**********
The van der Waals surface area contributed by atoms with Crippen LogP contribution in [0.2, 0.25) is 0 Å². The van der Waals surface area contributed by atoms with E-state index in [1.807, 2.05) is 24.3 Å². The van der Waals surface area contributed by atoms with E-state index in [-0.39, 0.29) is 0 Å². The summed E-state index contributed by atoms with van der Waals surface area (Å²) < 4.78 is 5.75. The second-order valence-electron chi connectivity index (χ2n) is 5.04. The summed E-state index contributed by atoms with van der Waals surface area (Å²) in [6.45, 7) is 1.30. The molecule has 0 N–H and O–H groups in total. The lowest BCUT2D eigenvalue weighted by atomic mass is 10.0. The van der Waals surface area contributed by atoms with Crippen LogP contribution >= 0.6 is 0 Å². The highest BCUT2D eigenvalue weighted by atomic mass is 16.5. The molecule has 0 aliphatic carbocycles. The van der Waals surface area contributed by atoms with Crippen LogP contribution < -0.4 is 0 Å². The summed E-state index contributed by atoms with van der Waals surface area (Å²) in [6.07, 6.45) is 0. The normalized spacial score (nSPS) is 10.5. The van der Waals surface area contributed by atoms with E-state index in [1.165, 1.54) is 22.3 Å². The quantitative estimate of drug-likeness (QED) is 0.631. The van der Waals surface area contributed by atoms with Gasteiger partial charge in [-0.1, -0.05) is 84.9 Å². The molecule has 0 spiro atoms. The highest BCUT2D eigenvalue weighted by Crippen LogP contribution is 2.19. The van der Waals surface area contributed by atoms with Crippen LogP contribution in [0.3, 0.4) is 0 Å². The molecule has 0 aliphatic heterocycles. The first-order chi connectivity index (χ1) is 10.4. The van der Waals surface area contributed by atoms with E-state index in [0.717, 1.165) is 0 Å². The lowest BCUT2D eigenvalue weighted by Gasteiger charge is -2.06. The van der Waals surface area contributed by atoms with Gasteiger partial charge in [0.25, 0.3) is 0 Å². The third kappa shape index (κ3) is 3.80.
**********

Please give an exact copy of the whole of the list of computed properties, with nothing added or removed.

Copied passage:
The van der Waals surface area contributed by atoms with Crippen LogP contribution in [0.2, 0.25) is 0 Å². The van der Waals surface area contributed by atoms with E-state index in [1.807, 2.05) is 24.3 Å². The van der Waals surface area contributed by atoms with E-state index in [-0.39, 0.29) is 0 Å². The summed E-state index contributed by atoms with van der Waals surface area (Å²) < 4.78 is 5.75. The second-order valence-electron chi connectivity index (χ2n) is 5.04. The summed E-state index contributed by atoms with van der Waals surface area (Å²) in [6.45, 7) is 1.30. The molecule has 0 N–H and O–H groups in total. The lowest BCUT2D eigenvalue weighted by atomic mass is 10.0. The van der Waals surface area contributed by atoms with Crippen LogP contribution >= 0.6 is 0 Å². The highest BCUT2D eigenvalue weighted by atomic mass is 16.5. The molecule has 0 aliphatic carbocycles. The van der Waals surface area contributed by atoms with Crippen LogP contribution < -0.4 is 0 Å². The summed E-state index contributed by atoms with van der Waals surface area (Å²) in [6.07, 6.45) is 0. The normalized spacial score (nSPS) is 10.5. The van der Waals surface area contributed by atoms with E-state index in [1.165, 1.54) is 22.3 Å². The quantitative estimate of drug-likeness (QED) is 0.631. The van der Waals surface area contributed by atoms with Gasteiger partial charge in [-0.1, -0.05) is 84.9 Å². The molecule has 0 spiro atoms. The highest BCUT2D eigenvalue weighted by Crippen LogP contribution is 2.19. The van der Waals surface area contributed by atoms with Crippen LogP contribution in [0.3, 0.4) is 0 Å². The molecule has 0 aliphatic heterocycles. The first-order chi connectivity index (χ1) is 10.4. The van der Waals surface area contributed by atoms with E-state index in [0.717, 1.165) is 0 Å². The lowest BCUT2D eigenvalue weighted by Gasteiger charge is -2.06. The van der Waals surface area contributed by atoms with Gasteiger partial charge in [0.25, 0.3) is 0 Å². The third kappa shape index (κ3) is 3.80.